I’m very excited to be able to join Diversathon this time around. I won’t be joining in the group read, mainly because I’m currently doing a buddy read and also because I don’t have the book and don’t plan on buying it anytime soon. But since that’s optional I can join in without guilt or pressure.
I’ve decided on these three books, two because I’m really excited for them and one because I’ve DNFed it so many times that I HAVE to finish it for the sake of my sanity.
1. Beasts Of No Nation by Uzodinma Iweala– This is the DNF. “As civil war rages in an unnamed West-African nation, Agu, the school-aged protagonist of this stunning debut novel, is recruited into a unit of guerilla fighters. Haunted by his father’s own death at the hands of militants, which he fled just before witnessing, Agu is vulnerable to the dangerous yet paternal nature of his new commander. While the war rages on, Agu becomes increasingly divorced from the life he had known before the conflict started—a life of school friends, church services, and time with his family, still intact. As he vividly recalls these sunnier times, his daily reality continues to spin further downward into inexplicable brutality, primal fear, and loss of selfhood.” As always, with stories about young boys (except Harry Potter) I have trouble connecting with the main character so I keep DNFing them. Same reason I DNFed Aristotle and Dante. Hopefully the Diversathon and the size of the book compel me to finish it.
2. On Black Sisters Street by Chika Unigwe – I have been dying to read this since I first heard of it. Thankfully I found a used copy online but it came to me super smelly and stained in what smelt like gas(?). So I left it out in the sun and then stowed it away. While I was looking for books for Diversathon I uncovered this and super excitedly sniffed it again aaaand….NO GAS SMELL! That also mean’s its no longer as flammable as it was before and I can read it happily with a candle to keep my cozy. (There’s another book that has this issue, hopefully that has lost the smell too).
Each night, Sisi, Ama, Efe, and Joyce stand in the windows of Antwerp’s red-light district, promising to make men’s desires come true—if only for half an hour. Pledged to the fierce Madam and a mysterious pimp named Dele, the girls share an apartment but little else—they keep their heads down, knowing that one step out of line could cost them a week’s wages. They open their bodies to strangers but their hearts to no one, each focused on earning enough to get herself free, to send money home or save up for her own future.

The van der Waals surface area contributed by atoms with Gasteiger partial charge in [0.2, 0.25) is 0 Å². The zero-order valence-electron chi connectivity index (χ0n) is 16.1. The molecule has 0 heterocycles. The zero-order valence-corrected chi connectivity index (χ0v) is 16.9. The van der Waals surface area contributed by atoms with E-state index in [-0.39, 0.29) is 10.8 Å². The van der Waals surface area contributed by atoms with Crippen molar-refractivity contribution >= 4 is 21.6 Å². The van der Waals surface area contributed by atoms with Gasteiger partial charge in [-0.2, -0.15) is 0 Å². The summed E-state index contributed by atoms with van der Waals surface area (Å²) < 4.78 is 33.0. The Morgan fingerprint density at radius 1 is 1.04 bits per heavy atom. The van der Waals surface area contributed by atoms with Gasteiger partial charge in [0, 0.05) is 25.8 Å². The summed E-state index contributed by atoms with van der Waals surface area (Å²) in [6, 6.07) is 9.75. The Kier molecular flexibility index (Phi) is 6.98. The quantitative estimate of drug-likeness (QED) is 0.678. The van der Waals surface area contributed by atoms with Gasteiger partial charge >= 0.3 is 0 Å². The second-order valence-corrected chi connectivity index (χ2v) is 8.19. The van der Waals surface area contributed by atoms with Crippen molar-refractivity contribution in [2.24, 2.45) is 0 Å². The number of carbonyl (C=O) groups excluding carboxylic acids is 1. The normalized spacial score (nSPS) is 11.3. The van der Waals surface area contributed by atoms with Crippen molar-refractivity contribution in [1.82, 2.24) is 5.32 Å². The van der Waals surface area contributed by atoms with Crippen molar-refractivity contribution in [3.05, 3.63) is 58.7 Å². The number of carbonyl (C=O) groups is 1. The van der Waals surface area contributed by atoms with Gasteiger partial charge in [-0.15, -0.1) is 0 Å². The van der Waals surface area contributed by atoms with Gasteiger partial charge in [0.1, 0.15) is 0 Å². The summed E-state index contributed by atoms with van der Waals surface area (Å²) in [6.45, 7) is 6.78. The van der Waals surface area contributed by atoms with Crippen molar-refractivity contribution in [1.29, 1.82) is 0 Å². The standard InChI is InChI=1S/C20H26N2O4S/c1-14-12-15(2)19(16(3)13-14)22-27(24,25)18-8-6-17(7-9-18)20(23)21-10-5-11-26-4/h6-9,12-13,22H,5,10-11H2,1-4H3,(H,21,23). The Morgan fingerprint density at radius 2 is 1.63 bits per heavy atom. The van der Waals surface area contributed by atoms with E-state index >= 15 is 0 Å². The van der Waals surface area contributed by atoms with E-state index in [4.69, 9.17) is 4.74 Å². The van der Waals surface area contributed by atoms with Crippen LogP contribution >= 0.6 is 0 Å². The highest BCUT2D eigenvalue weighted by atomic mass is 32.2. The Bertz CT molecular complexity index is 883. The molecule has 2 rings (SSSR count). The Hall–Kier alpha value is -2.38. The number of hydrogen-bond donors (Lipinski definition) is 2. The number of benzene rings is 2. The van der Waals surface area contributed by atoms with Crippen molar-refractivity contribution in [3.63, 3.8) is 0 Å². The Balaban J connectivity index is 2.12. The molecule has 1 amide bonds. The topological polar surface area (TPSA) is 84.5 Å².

Then, suddenly, a murder shatters the still surface of their lives. Drawn together by tragedy and the loss of one of their own, the women realize that they must choose between their secrets and their safety. As they begin to tell their stories, their confessions reveal the face in Efe’s hidden photograph, Ama’s lifelong search for a father, Joyce’s true name, and Sisi’s deepest secrets—-and all their tales of fear, displacement, and love, concluding in a chance meeting with a powerful, sinister stranger. I like the cover in the link above better than the one I have, but the one I have is gorgeous too.
3. The Queue by Basma Abdel Aziz – I’m so excited about this one. SOOOO EXCITED! I got this from estories, an audiobook place like audible but way cheaper and I’m so chuffed because this isn’t releasing anytime soon in India. Such perfect timing too don’t you think? I read somewhere that this was recommended for people who like dystopians like Oryx and Crake so if that sounds like your think, grab it.
In a surreal, but familiar, vision of modern day Middle East, a centralized authority known as ‘the Gate’ has risen to power in the aftermath of the ‘Disgraceful Events,’ a failed popular uprising. Citizens are required to obtain permission from the Gate in order to take care of even the most basic of their daily affairs, yet the Gate never opens, and the queue in front of it grows longer.
Citizens from all walks of life mix and wait in the sun: an activist journalist, a sheikh, a poor woman concerned for her daughter’s health, and even the cousin of a security officer killed in clashes with protestors. Among them is Yehya, a man who was shot during the Events and is waiting for permission from the Gate to remove a bullet that remains lodged in his pelvis. Yehya’s health steadily declines, yet at every turn, officials refuse to assist him, actively denying the very existence of the bullet.
Ultimately it is Tarek, the principled doctor tending to Yehya’s case, who must decide whether to follow protocol as he has always done, or to disobey the law and risk his career to operate on Yehya and save his life.
I could be mistaken but I think these are all own voices(?). Which has me thrilled. That usually doesn’t matter to me but it has me particularly thrilled for the first two since the third is a dystopian anyway. Cannot wait to read these.
Are you participating in Diversathon?